Kim, H. and B. Drake (2019). Cumulative prevalence of onset and recurrence of child maltreatment reports. Journal of the American Academy of Child and Adolescent Psychiatry, 58(12), 1175-1183.
Understanding the longitudinal experience of children with the child protection system has been a challenge for scholars around the world. Recent efforts in the United States have estimated that 37.4% of US children will be investigated at least once before the age of 18 (Kim et al., 2017), 12.5% will have a substantiated case (Wildeman et al., 2014) and 5.9% will be placed at least once in out of home care (Wildeman & Emanuel, 2014). This publication, while replicating some work on investigations and substantiations with more recent data, extends the previous work in looking at children who experience up to 6 contacts (screened-in reports/investigations and substantiation) with the child protection system before the age of 12.
It was estimated that just under a third (32.4%) of all US children had been the subject of at least one screened-in report before the age of 12. Their findings also support the claims that recurrent screened-in report is a frequent occurrence at the national level in the US: the estimations were 13.7% had at least two, and 7.5% at least three screened-in reports. They also estimated that 4.5% - or 1 in 22 children – would have at least four screened-in reports before the age of 12, (i.e., about one child per classroom).
In terms of substantiation, about 1 in 10 US children will ever experience this event before they reach 12 years of age. Although the cumulative rates of prevalence are much lower than for screened-in reports (e.g. 2.8% for at least 2, 0.9% for at least 3 substantiations), the rates of recurrence are high: 27.9% of children with a first substantiation will experience a second one, and up to 45.1% of children with 5 substantiations will experience a sixth event.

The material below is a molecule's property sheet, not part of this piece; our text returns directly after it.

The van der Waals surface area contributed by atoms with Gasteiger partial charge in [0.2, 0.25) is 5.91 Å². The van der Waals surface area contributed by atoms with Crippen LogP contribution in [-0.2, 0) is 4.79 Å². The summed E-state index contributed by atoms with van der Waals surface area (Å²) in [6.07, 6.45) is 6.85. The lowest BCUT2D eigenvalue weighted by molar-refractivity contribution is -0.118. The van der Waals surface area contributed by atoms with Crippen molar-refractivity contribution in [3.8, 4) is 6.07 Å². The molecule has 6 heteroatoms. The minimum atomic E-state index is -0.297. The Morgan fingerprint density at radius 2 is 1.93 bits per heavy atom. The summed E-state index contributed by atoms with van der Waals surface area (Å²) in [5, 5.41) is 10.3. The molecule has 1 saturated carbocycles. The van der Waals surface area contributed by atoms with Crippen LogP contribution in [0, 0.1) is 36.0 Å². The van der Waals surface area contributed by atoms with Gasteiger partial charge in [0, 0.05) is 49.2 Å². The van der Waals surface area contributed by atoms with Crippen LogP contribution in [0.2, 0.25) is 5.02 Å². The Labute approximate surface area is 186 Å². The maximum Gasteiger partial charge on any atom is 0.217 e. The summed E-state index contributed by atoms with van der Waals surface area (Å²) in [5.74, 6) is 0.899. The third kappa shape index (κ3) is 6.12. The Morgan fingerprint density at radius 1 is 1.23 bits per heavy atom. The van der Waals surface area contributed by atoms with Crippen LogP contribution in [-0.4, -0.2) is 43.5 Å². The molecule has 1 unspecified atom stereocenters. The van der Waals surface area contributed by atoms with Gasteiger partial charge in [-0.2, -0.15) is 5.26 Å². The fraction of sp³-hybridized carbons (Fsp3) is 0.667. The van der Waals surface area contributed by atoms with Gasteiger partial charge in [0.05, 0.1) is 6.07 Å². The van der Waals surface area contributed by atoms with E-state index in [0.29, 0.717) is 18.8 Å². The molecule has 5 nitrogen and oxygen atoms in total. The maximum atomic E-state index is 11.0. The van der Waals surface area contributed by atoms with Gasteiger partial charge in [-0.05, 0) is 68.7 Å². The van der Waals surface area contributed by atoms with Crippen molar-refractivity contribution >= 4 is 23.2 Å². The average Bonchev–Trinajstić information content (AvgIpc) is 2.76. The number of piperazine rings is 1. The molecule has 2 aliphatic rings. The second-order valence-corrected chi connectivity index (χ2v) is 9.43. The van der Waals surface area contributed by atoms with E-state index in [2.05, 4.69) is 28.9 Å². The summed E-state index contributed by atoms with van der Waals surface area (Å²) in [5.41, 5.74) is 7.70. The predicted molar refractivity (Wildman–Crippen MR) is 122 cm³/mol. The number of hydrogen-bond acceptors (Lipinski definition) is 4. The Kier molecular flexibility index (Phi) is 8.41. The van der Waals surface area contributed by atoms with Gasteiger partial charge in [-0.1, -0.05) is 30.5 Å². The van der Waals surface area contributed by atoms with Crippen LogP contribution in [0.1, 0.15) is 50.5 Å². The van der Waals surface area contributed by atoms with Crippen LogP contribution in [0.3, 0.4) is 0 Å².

For a first event, children that were identified as Black (46.2% for report; 14.7% for substantiation), Hispanic (29.4% for report; 9.3% for substantiation), and Native Americans (33.8% for report; 12.6% for substantiation) had higher rates compared to White children (24.2% for reports; 7.9% for substantiation). The rate of recurrence was, generally, higher for White children than for children from these three ethno-racial groups. Yet, given the higher onset rates for Black, Hispanic and Native children, the cumulative rates remained higher for these children, compared to White children, for a second event in both cases. Black children had the highest estimated rates for both reports and substantiation at event #6 (2.6% of all Black children will have experienced 6 screened-in reports by age 12; 0.105% will have had 6 substantiations by age 12).
This study used NCANDS and Census data. The NCANDS data is a national data collection system comprised of case-base child protection data provided voluntarily by states. Each state provides unique identifiers to children; in this study, it is possible that lower-order events (e.g. events 1-2) are over-counted and higher-order events are undercounted (e.g. events 5 or 6), given that it is impossible to track children across states. It is also important to note that estimates for Indigenous children must be interpreted with caution, as both data sources have important limitations regarding these children (e.g. between 43 to 61% of data on Indigenous children was estimated to reach the national system, Fox, 2003). Finally, these descriptive data do not account for the fact that non-White children, particularly Black children, are placed in out-of-home care at a higher rate, effectively removing, or at least, highly decreasing, the probability of them having repeated contact with child protection (vs. having continued contact through placement).